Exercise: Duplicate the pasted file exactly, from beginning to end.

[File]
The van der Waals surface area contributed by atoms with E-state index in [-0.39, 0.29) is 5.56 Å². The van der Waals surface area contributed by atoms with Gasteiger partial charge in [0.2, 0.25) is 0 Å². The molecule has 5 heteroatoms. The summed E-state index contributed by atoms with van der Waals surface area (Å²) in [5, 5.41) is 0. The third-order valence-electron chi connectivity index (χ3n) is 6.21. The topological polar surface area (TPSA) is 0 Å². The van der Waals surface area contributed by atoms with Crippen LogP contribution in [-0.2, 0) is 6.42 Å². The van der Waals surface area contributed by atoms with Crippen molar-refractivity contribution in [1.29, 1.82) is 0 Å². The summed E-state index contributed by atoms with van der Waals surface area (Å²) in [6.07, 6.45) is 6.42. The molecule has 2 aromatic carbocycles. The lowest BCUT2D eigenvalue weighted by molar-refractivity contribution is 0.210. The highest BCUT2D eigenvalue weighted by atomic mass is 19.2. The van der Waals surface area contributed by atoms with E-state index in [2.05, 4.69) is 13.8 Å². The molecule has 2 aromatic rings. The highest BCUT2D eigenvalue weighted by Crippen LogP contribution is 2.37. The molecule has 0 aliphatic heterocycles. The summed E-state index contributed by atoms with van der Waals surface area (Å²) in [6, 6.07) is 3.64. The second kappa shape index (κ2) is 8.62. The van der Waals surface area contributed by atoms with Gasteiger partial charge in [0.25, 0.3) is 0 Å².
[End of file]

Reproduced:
The van der Waals surface area contributed by atoms with E-state index in [-0.39, 0.29) is 5.56 Å². The van der Waals surface area contributed by atoms with Gasteiger partial charge in [0.2, 0.25) is 0 Å². The molecule has 5 heteroatoms. The summed E-state index contributed by atoms with van der Waals surface area (Å²) in [5, 5.41) is 0. The third-order valence-electron chi connectivity index (χ3n) is 6.21. The topological polar surface area (TPSA) is 0 Å². The van der Waals surface area contributed by atoms with Crippen LogP contribution in [-0.2, 0) is 6.42 Å². The van der Waals surface area contributed by atoms with Crippen molar-refractivity contribution in [1.29, 1.82) is 0 Å². The summed E-state index contributed by atoms with van der Waals surface area (Å²) in [6.07, 6.45) is 6.42. The molecule has 2 aromatic carbocycles. The lowest BCUT2D eigenvalue weighted by molar-refractivity contribution is 0.210. The highest BCUT2D eigenvalue weighted by atomic mass is 19.2. The van der Waals surface area contributed by atoms with E-state index in [2.05, 4.69) is 13.8 Å². The molecule has 2 aromatic rings. The highest BCUT2D eigenvalue weighted by Crippen LogP contribution is 2.37. The molecule has 0 aliphatic heterocycles. The summed E-state index contributed by atoms with van der Waals surface area (Å²) in [6, 6.07) is 3.64. The second kappa shape index (κ2) is 8.62. The van der Waals surface area contributed by atoms with Gasteiger partial charge in [0.25, 0.3) is 0 Å².